Oracle Vs. The World

Oracle has its foot on the gas pedal, pushing the company faster than ever. But to what destination?
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It is only mildly far-fetched to think that shortly after CEO Marc Benioff used Twitter to demolish Larry Ellison's opening keynote at Oracle Open World in early October, Ellison not only displaced Benioff's paid keynote slot, but also placed a call to Greg Gianforte, the CEO of RightNow and began negotiations to acquire the company. Oracle and RightNow announced the $1.5 billion acquisition on Monday.

Oracle has its foot on the gas pedal, with its competitive streak pushing the company faster than ever. The question is, to what destination?

Just last week, Oracle announced it would acquire Endeca Technologies, just weeks after HP closed its acquisition of Autonomy. Endeca brings Oracle the ability to analyze unstructured data, in particular customer experience data in e-commerce environments.

Oracle closely followed its Endeca acquisition by immediately releasing its NoSQL database and announcing that its Big Data Appliance would come in Q1 2012. More aggressive moves.

[ Is Oracle talking up analytics power you don't need? See SAP And Oracle: Get Real About In-Memory Analysis. ]

Shortly before acquiring Endeca, Oracle's Larry Ellison had been engaging in a war of words with Autonomy CEO Mike Lynch regarding whether Autonomy shopped itself to Oracle before HP made its offer.

Do these public battles presage what Oracle is already working on, or do they spur Oracle into action?

Never mind that's Q2 FY2012 revenues are more than double the estimates for RightNow's entire FY2012 revenues; never mind that Oracle has an entire lineup of CRM options, including its cloud-ready Fusion CRM, Oracle CRM OnDemand, and a hosted PeopleSoft suite.

It may seem incongruous that Oracle would add yet another offering to its already-full lineup of CRM options, but when you have enough money to bail out entire countries, you can afford to hedge a few bets with a deal like RightNow. The $1.5 billion Oracle is spending is about 4% of its cash and investments balance, according to Wells Fargo analyst Jason Maynard.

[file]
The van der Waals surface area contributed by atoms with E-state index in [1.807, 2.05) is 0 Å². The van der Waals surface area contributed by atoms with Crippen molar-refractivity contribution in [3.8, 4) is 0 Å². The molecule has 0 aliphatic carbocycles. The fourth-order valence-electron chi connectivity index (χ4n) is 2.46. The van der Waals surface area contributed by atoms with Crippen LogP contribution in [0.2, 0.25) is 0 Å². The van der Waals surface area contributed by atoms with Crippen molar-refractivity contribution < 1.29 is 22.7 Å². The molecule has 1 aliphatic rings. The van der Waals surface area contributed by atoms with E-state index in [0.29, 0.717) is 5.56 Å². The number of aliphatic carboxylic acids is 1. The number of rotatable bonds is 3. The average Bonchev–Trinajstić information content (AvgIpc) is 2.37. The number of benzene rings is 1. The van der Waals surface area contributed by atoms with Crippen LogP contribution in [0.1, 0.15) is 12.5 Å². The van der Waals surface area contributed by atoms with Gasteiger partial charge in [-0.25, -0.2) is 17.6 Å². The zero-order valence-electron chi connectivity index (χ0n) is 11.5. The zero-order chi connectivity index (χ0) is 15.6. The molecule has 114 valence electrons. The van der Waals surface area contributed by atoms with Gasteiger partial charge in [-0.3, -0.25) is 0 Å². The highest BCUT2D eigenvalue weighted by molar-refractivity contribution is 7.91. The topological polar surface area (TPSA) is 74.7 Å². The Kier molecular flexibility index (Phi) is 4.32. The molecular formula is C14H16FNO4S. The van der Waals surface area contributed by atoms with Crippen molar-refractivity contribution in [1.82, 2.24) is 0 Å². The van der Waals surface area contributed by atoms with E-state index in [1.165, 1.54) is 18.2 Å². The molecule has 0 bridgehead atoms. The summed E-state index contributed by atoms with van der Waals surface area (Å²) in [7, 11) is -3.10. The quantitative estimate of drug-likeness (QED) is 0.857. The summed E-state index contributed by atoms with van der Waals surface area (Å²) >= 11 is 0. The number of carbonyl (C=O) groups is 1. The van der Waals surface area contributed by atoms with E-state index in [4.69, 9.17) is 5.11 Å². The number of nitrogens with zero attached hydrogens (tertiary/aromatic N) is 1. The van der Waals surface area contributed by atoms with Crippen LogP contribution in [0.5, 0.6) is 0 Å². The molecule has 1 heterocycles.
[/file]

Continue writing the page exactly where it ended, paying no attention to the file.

Oracle would appear to be going after with not only a pure-bred, cloud-based CRM offering, but also one that also attempts to integrate social networking. The Bozeman, MT-based RightNow boasts that it offers "customer experience management," rather than customer "relationship" management.

Earlier this year, Oracle acquired InQuira, which is also in the business of helping determine customer intent.

The InQuira acquisition followed's eyebrow-raising consumption of Radian6, a company known for its social media monitoring.

All of this at a time when Microsoft continues to make aggressive moves into the same space -- earlier this summer, Microsoft began offering, Oracle, and SAP customers rebates to switch to Microsoft Dynamics CRM Online.

The destination for Oracle, then, is both to conquer its foes and to dig deeper into the world of unstructured data; to dig deeper into world of customer intent and sentiment.

Autonomy CEO Mike Lynch threw down another gauntlet in a conversation earlier this month with InformationWeek's Doug Henschen and me, saying that many of today's technologies "don't confer the ability to understand meaning," an area that he says his company does uniquely, and on a massive scale.

Let the battles begin.

Fritz Nelson is the editorial director for InformationWeek and the Executive Producer of TechWebTV. Fritz writes about startups and established companies alike, but likes to exploit multiple forms of media into his writing.

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